Allen – last season’s runner-up for the NFL’s Most Valuable Player – set Bills’ team records for completion percentage, completions, passer rating, passing yards and passing touchdowns in 2020. His improved processing skills, ball placement, patience within the pocket and touch on passes allowed Buffalo to become one of the most explosive attacks in pro football.

His core of targets is deep and extremely talented. Stefon Diggs is an exceptional route runner (much like the rest of his teammates), excels in making contested catches and operates well out of bunch and stack formations. His presence along with physical youngster Gabriel Davis has balanced out Buffalo’s wide receiver corps already boasting veteran Emmanuel Sanders and crafty slot receiver Cole Beasley. Third-year tight end Dawson Knox is also enjoying a breakout season with four touchdowns in his last three games and could be key to this matchup with the Chiefs having given up 6.5 catches and 85 yards per game to tight ends this year.

Buffalo’s offense is a Patriots-style system built upon concepts involving option and crossing routes from the slot, downfield routes from the outside, designed quarterback runs to take advantage of Allen’s mobility, deep dropbacks and alignments that create favorable matchups (and some trick plays with jet/orbit motion and sweeps with Isaiah McKenzie). They also used more pre-snap motion and expanded upon their play-action and screen game greatly – mostly out of 11 personnel groupings (one back, one tight end and three wide receivers) and 10 personnel (one back, no tight ends, four receivers).

In fact, the Bills used multi-receiver sets so often that they lined up in 11 personnel on 71 percent of their offensive snaps and 10 personnel on 14 percent of their plays in the regular season. In 2020, they used four wide receivers or more 155 times – the second-most in the NFL – and they utilized someone in pre-snap motion 43 percent of the time, a huge increase from their 25 percent rate in 2019. Offensive coordinator Brian Daboll also called for a passing play on first down 64 percent of the time, according to ESPN Stats and Information – no team with a winning record in the last 20 years did it more often than Buffalo (that trend has continued in 2021, only Tampa Bay has thrown the ball on first down more than the Bills).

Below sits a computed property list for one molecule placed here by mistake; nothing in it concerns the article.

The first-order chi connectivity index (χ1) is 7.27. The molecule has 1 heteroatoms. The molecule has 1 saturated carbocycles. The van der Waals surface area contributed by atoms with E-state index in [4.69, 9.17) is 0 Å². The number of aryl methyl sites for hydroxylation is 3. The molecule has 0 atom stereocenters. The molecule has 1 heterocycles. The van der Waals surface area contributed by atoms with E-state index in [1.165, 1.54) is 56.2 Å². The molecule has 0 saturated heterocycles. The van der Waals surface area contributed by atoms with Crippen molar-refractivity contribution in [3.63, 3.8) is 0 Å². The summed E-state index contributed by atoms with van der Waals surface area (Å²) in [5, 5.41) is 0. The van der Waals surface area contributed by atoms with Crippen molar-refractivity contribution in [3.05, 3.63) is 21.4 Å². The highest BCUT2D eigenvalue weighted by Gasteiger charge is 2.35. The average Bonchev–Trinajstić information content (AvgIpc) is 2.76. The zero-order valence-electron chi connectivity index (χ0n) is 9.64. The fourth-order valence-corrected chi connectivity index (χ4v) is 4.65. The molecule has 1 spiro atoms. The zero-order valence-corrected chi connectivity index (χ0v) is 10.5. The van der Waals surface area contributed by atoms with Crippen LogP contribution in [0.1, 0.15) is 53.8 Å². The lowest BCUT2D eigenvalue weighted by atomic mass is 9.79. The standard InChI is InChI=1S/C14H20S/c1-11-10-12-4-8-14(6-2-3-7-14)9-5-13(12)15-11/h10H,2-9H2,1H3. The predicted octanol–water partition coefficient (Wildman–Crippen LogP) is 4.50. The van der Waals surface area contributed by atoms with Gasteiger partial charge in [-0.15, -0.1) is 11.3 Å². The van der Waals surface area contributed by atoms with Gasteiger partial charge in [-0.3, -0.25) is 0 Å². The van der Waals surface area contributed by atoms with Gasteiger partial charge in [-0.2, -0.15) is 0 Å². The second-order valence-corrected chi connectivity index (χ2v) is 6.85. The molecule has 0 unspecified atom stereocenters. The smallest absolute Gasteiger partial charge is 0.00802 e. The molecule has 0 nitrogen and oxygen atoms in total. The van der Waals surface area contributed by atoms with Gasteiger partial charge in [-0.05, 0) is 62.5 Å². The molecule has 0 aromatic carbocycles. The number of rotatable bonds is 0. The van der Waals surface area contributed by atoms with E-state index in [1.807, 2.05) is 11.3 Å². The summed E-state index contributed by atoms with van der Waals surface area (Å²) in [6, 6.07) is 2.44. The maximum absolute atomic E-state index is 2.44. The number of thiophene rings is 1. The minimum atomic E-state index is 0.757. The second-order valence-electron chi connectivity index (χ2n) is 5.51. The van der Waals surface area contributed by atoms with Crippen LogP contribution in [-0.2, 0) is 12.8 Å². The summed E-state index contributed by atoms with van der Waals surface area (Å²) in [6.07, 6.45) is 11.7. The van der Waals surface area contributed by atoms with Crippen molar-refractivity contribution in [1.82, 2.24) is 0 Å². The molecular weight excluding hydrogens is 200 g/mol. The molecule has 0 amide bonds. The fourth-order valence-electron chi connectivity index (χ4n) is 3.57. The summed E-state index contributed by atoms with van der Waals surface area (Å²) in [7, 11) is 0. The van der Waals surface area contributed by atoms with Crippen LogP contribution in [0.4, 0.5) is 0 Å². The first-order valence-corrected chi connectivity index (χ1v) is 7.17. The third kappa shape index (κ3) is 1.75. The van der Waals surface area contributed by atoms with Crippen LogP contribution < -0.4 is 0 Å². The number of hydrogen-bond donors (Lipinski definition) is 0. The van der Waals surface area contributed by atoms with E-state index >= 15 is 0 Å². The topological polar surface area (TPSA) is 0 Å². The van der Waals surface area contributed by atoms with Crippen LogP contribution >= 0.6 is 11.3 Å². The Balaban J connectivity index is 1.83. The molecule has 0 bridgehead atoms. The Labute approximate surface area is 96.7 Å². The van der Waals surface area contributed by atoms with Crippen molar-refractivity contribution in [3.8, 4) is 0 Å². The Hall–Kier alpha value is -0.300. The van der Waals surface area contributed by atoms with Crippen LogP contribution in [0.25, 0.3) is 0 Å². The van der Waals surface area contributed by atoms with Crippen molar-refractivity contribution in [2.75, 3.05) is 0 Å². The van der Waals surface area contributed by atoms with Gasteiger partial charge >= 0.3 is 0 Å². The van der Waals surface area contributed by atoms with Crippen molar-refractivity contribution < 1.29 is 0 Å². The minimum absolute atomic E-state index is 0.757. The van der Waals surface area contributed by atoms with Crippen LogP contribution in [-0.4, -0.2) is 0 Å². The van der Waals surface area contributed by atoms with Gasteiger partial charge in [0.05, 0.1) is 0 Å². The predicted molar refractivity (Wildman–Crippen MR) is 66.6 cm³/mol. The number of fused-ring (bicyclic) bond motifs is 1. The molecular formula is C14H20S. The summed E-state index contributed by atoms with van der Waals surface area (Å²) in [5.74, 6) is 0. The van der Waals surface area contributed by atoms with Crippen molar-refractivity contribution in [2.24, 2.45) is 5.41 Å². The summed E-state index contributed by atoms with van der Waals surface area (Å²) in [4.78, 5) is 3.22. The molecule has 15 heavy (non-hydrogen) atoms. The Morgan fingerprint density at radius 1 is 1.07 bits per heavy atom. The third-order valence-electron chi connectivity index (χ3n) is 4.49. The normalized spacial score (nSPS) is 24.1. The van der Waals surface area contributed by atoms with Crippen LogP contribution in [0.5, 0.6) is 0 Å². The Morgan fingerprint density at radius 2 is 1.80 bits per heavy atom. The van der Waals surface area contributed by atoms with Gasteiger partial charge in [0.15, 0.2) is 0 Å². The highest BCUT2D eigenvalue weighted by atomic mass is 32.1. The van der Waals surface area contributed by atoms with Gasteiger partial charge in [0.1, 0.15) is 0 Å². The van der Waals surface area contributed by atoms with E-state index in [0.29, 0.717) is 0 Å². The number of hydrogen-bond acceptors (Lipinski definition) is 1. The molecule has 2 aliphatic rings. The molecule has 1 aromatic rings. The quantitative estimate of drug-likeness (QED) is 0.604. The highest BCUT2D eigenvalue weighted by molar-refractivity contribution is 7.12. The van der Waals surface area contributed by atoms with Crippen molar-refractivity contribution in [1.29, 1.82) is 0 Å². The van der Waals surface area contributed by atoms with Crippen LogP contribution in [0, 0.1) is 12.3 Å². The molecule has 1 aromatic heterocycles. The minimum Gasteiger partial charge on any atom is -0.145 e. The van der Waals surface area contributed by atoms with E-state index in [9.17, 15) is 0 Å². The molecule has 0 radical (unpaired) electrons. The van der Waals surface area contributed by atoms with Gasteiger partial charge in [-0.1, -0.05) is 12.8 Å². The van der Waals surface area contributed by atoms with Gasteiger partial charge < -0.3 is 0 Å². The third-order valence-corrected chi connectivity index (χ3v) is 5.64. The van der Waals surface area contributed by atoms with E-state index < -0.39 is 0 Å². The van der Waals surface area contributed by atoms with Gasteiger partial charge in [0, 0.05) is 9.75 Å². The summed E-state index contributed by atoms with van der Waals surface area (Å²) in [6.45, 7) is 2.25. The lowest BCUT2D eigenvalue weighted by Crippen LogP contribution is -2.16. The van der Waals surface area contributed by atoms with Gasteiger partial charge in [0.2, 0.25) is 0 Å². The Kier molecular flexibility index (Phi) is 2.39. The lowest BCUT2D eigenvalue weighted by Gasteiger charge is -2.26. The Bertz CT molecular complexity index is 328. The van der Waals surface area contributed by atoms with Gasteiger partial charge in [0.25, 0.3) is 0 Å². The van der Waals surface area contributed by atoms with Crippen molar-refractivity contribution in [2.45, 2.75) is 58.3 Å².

The Bills’ offensive line isn’t made up of slouches either. Composed of Dion Dawkins, Jon Feliciano (who was replaced by Ike Boettger for last week’s game after sustaining a concussion), Mitch Morse, Cody Ford, Daryl Williams and rookie Spencer Brown, this unit can hold their own in pass protection and mainly execute outside zone runs almost exclusively to the left side of the line, along with zone read-options, pin-and-pull concepts, draw plays and split inside zone sprinkled in for running backs Devin Singletary and Zack Moss.

The book on slowing down the Bills’ offense – as evidenced last season in losses to Kansas City and Tennessee and in Week One against Pittsburgh – has been to rarely blitz, lean on zone coverage with a lot of stunts from defensive lines with mixed fronts and late movement in secondaries. This approach can hold Allen in check, will the Chiefs attempt a similar gameplan against an attack that has scored at least 35 points in six of their last seven games?

ORCHARD PARK, NY – OCTOBER 03: Stefon Diggs #14 of the Buffalo Bills and Dawson Knox #88 of the Buffalo Bills against the Houston Texans at Highmark Stadium on October 3, 2021 in Orchard Park, New York. (Photo by Timothy T Ludwig/Getty Images)


  • Should Allen throw for 300 yards and rush for 50 again in the same game, he would join Steve Young (eight), Michael Vick (four), Newton (three) and Russell Wilson (three) as the only quarterbacks in the last 70 years to have more than two such games in their careers (Allen did so twice in the 2020 season alone).